Easily fixed Bentlebee. Just get rid of the dopey citizens...all will be well.
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Old 08-02-2008, 08:12 PM
 
Location: Cary, NC
1,036 posts, read 3,628,581 times
Reputation: 503
Quote:
Originally Posted by olecapt View Post
The qualifications of RE Agents are set by state legislation. They are way light from where they ought to be...after thinking about it a while I have hit on the problem...dopey citizens. Why on earth should we have such low requirements? Well because the legislators elected by the dopey citizens think it appropriate. Now it is likely they are beholden to various brokerages and stuff who provide financial support in elections and all that...but still it is clear that dopey citizens cause this problem.

A little sarcastic but I agree with part of this. Even if there was no legislation, or much tougher legislation.... in the end it is up to the consumer to do their research when working with a professional in any field.

The problem is that everyone went under the assumption that a Realtor or a lender was an interchangable commodity. The service/quality of one was equal to any other one. After all, it was the lowest quote that wins the day... who needs education, experience or a license... just quote a low sales commission (or rebate back a portion as a buyer's agent) or a low interest rate and fees.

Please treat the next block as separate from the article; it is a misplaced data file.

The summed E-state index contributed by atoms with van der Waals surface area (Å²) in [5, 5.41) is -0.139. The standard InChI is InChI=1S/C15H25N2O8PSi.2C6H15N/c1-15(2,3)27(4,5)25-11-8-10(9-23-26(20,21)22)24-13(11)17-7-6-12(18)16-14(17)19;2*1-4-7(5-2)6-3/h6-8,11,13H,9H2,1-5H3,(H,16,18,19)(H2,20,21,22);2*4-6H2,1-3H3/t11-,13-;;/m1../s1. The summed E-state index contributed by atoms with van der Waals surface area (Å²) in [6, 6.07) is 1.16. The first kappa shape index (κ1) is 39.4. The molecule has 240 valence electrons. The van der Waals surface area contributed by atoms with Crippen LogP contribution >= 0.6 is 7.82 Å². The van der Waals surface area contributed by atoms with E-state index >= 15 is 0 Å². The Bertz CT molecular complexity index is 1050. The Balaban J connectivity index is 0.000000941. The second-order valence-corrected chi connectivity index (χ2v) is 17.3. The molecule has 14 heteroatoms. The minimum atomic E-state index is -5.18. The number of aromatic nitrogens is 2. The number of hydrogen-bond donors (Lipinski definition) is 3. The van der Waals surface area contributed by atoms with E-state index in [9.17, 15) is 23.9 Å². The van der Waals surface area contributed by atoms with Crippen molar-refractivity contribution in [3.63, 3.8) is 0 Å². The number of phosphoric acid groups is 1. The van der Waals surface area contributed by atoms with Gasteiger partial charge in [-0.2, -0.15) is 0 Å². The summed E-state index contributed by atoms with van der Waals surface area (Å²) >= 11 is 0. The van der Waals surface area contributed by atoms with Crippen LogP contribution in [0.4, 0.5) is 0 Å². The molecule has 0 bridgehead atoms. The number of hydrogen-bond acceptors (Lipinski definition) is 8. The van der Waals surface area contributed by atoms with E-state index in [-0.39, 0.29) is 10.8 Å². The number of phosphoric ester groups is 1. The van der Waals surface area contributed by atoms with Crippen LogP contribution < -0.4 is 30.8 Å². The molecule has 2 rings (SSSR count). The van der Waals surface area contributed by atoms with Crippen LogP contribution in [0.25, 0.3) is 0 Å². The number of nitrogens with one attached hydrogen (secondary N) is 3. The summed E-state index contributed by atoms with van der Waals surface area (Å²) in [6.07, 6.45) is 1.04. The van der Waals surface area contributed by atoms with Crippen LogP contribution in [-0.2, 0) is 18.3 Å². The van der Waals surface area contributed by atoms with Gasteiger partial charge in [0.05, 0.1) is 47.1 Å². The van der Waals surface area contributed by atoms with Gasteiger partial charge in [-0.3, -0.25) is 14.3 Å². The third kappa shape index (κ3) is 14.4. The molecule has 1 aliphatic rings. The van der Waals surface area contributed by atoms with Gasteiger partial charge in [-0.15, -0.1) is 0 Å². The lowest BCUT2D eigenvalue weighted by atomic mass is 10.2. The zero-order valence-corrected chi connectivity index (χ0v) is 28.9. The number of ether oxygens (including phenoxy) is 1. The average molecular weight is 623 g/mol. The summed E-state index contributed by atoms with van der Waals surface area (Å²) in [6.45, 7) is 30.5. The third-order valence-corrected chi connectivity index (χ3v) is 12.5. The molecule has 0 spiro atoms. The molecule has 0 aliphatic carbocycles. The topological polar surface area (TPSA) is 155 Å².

Why pay 5% when you can get an agent for 2%? Why pay $595 application fee when you can get one for $295? It's all the same thing isn't it? Just exchange agent B for agent C... no difference but price. That turned out to be wrong. In some cases a few hundred dollars upfront for an honest professional could have saved someone from foreclosure and financial misery. How many people are on the mortgage forum asking "is X% a good rate" or "is $Y good for closing costs" and how many people are asking about the education, training and experience of their lender?

The consumer chose to remain uninformed when making one of the largest purchases of their lives. It is nice if the government had better standards, but in the end its the responsibility of the consumer to research a potential Realtor, lender, doctor, attorney or other professional. Just as bentlebee did and many are on this forum trying to learn, instead of accepting that a sales person is to be trusted when they are trying to SELL you something.